You were young, you finished college and began a career, you fell in love and married the love of your life and then soon you were proud parents – it all seemed to fall into place including the house of your dreams with the picket fence. BAM! It may have seemed to happen all of a sudden, the two of you seemed to be worlds apart and maybe you were surprised to be served with court papers with a divorce pending or you just realized that you’re living with a stranger – what can you do and where do you turn?
If divorce is fast becoming a new reality, you may want to consider that divorce mediation. The role of the mediator is to act as a neutral third party who helps to keep the dialogue and conflict resolution process moving forward
Here are five reasons to consider mediation:
Property – initially, you should take picture of the major assets such as paintings, furniture, appliances, electronics, etc. Do not throw anything out or give anything away. Make a list of all assets that both of you share and own together. This list will be used to equally and deliberately divide our possessions in an equitable and fair way.
Emotions – no matter how you feel or what you do, keep your painful emotions such as anger, grief, frustration, etc., out of the presence of both your children and spouse. Leave your feelings checked at the door and do not allow others to perceive you as a ‘hostile’ parent because this may be used against you regarding custody, potentially. During the meetings, stay objective and review the proposal with a clear eye towards the facts of your situation so as to determine what’s best for you, your spouse, and your family.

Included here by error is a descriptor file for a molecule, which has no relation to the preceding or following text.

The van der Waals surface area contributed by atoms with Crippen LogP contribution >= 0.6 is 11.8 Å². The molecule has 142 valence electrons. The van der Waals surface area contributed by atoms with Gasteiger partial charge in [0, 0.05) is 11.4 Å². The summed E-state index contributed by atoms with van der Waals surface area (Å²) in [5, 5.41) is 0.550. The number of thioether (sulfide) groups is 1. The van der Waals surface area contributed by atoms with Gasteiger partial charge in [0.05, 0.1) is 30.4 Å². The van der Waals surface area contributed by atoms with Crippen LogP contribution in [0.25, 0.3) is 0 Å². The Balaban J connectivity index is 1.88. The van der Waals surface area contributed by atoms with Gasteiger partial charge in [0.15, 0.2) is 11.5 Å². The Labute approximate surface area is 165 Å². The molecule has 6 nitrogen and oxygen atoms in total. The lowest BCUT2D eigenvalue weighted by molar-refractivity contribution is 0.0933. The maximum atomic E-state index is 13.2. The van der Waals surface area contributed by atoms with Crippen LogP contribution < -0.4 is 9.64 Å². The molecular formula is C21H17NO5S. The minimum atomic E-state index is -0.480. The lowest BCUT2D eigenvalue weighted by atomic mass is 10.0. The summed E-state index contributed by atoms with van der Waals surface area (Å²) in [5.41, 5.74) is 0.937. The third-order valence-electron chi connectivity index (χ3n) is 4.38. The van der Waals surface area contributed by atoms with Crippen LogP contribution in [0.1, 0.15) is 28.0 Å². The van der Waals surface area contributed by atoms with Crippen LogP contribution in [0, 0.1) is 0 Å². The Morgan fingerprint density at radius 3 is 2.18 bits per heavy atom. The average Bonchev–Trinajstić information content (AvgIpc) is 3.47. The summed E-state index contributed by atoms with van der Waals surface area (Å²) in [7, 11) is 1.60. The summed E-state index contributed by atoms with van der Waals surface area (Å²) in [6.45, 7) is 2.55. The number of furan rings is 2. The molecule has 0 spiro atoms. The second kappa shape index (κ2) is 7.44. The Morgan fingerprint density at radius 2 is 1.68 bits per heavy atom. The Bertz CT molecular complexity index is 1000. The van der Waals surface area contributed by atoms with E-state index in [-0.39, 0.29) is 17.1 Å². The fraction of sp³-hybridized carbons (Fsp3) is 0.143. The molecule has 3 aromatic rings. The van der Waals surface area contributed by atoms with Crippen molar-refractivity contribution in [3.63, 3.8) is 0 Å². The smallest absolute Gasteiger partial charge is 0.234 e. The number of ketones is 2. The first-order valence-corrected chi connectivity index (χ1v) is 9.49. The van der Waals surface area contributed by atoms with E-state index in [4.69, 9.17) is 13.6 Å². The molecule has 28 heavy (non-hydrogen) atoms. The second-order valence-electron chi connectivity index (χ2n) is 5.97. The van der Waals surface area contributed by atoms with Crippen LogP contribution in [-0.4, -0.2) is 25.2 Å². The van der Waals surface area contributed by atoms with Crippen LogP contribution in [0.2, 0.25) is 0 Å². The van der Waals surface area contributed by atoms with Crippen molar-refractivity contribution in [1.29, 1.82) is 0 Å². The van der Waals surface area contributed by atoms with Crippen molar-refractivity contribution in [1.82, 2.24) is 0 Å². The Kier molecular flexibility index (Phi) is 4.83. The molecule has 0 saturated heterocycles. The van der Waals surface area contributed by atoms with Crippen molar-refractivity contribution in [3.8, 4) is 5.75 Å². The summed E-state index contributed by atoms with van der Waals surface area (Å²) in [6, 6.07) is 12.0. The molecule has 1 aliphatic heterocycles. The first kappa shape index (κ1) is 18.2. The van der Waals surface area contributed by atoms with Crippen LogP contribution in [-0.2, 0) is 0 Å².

Kids–if you have children, be prepared to place their best interests first. First, the whole idea of divorce and separate lives will scare them so don’t hesitate to have them talk about their concerns and, depending on some cases, seek therapy or counseling. Be aware that they may play “good parent” and “bad parent” and start acting out and exhibits many changes that are outside of their normal character.
Research –Choose a mediator who has experience and who will agree to conduct meetings at a neutral location – not at the office of the attorney for either party. Both you and your soon-to-be ex-spouse should have an understanding that the mediator will not be the one to decide but only to facilitate the communications so that you can decide what is equitable and fair – compromise and reach agreements.
Finances – this may be the most difficult for some couples especially the one parent or spouse which is not the main earner. Again, keep the children in mind and abide by local, state and national, laws regarding alimony and child support. Some county courts offer online calculators that are based on local statues.